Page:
The three-axis autopilot is a amalgamation of a dual-axis system and a yaw damper. Airliners and large business aircraft are normally equipped with a three-axis autopilot. Three-axis systems are linked with navigation and flight-management systems. In addition, they may include features such as throttle control and ground steering.



3.2 INTEGRATION

Many autopilots can connect to, or be incorporated with, a navigation system. In a single-axis autopilot, this may simply be a connection to the directional gyro. In a complex three-axis system, all of the navigation devices may be attached to the autopilot. In this case, the autopilot could be measured an integrated flight control system.
Most integrated flight control systems include a special attitude indicator known as a flight director indicator. In addition to the figurative airplane and horizon reference line found in most attitude indicators, a flight director indicator includes an exceptional set of needles called flight director, or directive, bars. The flight director bars will move up, down, right, and left to indicate where the autopilot intends to fly. Often, these bars are operated by a special computer running in parallel with the autopilot computer. In case of an autopilot failure, the flight director computer will still be able to manipulate the flight director bars. Pilots can manually fly a precise flight path by keeping the bars centred. By allowing the flight director computer to make the complex calculations involved in flying a precise flight path, pilots are still able to reduce their workload.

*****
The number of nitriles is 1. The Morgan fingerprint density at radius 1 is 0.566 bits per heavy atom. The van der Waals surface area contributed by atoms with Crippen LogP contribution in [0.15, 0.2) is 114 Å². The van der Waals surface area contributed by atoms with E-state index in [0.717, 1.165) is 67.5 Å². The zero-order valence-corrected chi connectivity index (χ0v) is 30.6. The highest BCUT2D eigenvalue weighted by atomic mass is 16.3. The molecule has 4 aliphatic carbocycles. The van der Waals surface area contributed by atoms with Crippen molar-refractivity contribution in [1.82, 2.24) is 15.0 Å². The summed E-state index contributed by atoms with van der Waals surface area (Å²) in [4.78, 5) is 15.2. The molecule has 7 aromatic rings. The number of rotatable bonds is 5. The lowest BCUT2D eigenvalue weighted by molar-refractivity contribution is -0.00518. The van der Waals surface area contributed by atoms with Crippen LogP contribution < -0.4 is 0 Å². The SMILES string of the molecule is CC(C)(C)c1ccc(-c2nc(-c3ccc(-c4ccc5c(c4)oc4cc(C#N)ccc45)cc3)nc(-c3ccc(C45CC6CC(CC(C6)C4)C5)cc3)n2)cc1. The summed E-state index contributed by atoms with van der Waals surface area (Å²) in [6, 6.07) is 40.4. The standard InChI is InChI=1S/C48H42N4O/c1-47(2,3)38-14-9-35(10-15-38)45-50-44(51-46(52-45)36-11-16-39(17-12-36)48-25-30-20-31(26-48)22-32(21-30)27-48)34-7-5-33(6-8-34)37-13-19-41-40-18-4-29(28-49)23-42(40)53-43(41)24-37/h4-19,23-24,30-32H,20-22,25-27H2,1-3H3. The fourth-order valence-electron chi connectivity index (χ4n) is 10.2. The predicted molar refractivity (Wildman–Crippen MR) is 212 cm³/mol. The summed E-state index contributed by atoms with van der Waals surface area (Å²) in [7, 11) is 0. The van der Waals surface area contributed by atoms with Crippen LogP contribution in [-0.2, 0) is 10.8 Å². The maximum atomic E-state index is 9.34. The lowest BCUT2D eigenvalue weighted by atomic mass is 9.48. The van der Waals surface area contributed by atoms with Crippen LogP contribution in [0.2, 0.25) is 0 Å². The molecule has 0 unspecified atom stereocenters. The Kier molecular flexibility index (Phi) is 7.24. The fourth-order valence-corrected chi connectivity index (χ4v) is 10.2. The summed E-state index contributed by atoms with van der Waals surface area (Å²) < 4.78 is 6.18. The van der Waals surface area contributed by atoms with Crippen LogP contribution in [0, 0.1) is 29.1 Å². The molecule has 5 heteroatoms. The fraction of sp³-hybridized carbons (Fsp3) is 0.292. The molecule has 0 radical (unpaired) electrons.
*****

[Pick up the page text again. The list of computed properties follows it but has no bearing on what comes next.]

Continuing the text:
3.3 How Autopilot Works

An autopilot is maybe one of the most highly developed and technically sophisticated instruments you can have in a machine. It does have all the acumen needed to automatically guide your vehicle ones you have assigned it the direction to move or where you want to go. Ones installed its quiet easy to use it but it can be good to understand how it’s works and why it acts in the way it does if the condition gets out of hand. Knowing your equipment is important for safety. 

In order to control the aircraft, an autopilot must be able to sense attitude. To do this, autopilots rely on gyroscopic instruments, or accelerometer-based sensors. Often, the attitude gyro is used to convey information regarding pitch and roll stance to the autopilot system. A turn and bank indicator or a turn and slip indicator can be used to supply yaw information. The autopilot computer will equal up to the authentic flight attitude of the aircraft with the desired flight attitude and, if necessary, move the appropriate control surface.
The device that operates the control surfaces of the aircraft is called a servo. A servo converts electrical energy into mechanical energy. Servos may be electric, hydraulic, or pneumatic. Electric and hydraulic servos are quite common. Electric servos are widely used on aircraft with mechanical or fly-by-wire controls, and hydraulic servos are widely used on aircraft with hydraulic controls.